Thank you for sharing your video and I enjoyed learning more about the Planting Science program and the unique PD model. I am really interested in your research and hope you can share more. Are you collecting data primarily at the student-level? What are the outcomes for the teachers? Do you collect any data on how the mentors change or develop skills in engaging with students and public audiences as a result of participating? Thanks! 

     
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    Jodi Creasap Gee
  • Icon for: Catrina Adams

    Catrina Adams

    Lead Presenter
    May 15, 2018 | 01:09 p.m.

    Hi Kelly, thanks for your interest in the research! I'm reaching out to my co-PI Joe Taylor to share more details with you, but the short answer is that we've collected data from all participants: students, teachers, liaisons, and scientist mentors. We've just started our analysis and reporting with the student data. More soon.

  • Icon for: Catrina Adams

    Catrina Adams

    Lead Presenter
    May 15, 2018 | 01:13 p.m.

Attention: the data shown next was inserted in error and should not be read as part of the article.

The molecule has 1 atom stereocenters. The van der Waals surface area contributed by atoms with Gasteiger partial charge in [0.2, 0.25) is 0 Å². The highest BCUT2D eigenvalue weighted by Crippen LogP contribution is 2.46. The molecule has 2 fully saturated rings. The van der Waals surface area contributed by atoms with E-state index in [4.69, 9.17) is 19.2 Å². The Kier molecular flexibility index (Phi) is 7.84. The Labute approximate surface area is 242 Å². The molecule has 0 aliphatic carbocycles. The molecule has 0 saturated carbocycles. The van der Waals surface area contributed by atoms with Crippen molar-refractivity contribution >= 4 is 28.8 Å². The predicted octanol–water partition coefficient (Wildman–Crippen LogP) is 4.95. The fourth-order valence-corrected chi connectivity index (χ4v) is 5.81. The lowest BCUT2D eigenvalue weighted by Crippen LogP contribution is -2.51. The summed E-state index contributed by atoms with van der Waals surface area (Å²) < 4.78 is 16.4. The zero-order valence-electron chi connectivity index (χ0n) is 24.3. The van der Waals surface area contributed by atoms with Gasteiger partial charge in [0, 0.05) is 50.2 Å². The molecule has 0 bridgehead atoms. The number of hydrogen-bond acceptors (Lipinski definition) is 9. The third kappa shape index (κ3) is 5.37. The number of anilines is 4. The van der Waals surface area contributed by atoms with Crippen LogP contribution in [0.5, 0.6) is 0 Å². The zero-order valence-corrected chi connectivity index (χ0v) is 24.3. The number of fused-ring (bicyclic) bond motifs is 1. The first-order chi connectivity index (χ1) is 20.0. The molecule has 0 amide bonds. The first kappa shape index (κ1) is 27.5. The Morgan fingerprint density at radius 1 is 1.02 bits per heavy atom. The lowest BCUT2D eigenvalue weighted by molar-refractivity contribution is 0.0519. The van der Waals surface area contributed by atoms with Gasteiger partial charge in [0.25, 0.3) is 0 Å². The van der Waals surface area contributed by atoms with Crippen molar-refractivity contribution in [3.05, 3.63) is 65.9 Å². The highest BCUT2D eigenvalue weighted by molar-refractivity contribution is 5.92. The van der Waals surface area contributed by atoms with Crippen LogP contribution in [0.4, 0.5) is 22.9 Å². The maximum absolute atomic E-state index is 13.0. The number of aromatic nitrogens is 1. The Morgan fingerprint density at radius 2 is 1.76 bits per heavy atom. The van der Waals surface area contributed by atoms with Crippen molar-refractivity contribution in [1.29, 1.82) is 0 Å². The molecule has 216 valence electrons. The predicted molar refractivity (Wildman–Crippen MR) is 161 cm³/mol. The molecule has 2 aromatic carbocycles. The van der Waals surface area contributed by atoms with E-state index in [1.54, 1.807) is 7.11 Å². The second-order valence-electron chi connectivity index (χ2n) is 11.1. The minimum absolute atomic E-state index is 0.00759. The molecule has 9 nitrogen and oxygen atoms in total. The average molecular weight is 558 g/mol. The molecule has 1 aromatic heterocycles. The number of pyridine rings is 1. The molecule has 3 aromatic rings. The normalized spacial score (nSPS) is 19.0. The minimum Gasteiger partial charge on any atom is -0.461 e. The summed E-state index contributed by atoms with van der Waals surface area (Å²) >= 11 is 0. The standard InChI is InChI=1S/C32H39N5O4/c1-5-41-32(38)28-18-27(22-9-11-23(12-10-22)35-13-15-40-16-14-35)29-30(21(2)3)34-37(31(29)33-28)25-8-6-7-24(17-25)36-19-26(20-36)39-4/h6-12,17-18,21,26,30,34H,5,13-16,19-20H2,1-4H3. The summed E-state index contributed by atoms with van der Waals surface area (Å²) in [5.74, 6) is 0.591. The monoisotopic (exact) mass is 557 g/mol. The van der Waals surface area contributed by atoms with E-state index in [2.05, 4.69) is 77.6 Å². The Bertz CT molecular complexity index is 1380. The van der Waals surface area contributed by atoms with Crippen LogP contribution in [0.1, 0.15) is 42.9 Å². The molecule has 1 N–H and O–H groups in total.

We have collected data (pre- and post-test on content knowledge and attitudes about scientists) from students taught by cohort 2 teachers in Business-as-Usual way before participation in PlantingScience/Digging Deeper, from cohort 1 and 2 teachers who participated in PlantingScience and Digging Deeper, and from cohort 1 teachers in a second year of implementation. We collected data on participating teachers (pre-and-post on content knowledge and instructional practices). We also collected information via surveys and interviews from teachers, scientist liaisons, and scientist mentors who participated in the program. Finally, we have some classroom observation data as well as some data from coding selected student/scientist project conversations. So far we are only ready to report data comparing students from cohort 2 teachers in their first (Business as Usual) year with students from cohort 1 teachers in their first year of implementation of PlantingScience. As soon as our first student effects paper is ready for publication, we’re planning to work on a second paper describing the effects on teachers and how teacher gains interact with student gains. This paper may also include student data from the second year of implementation.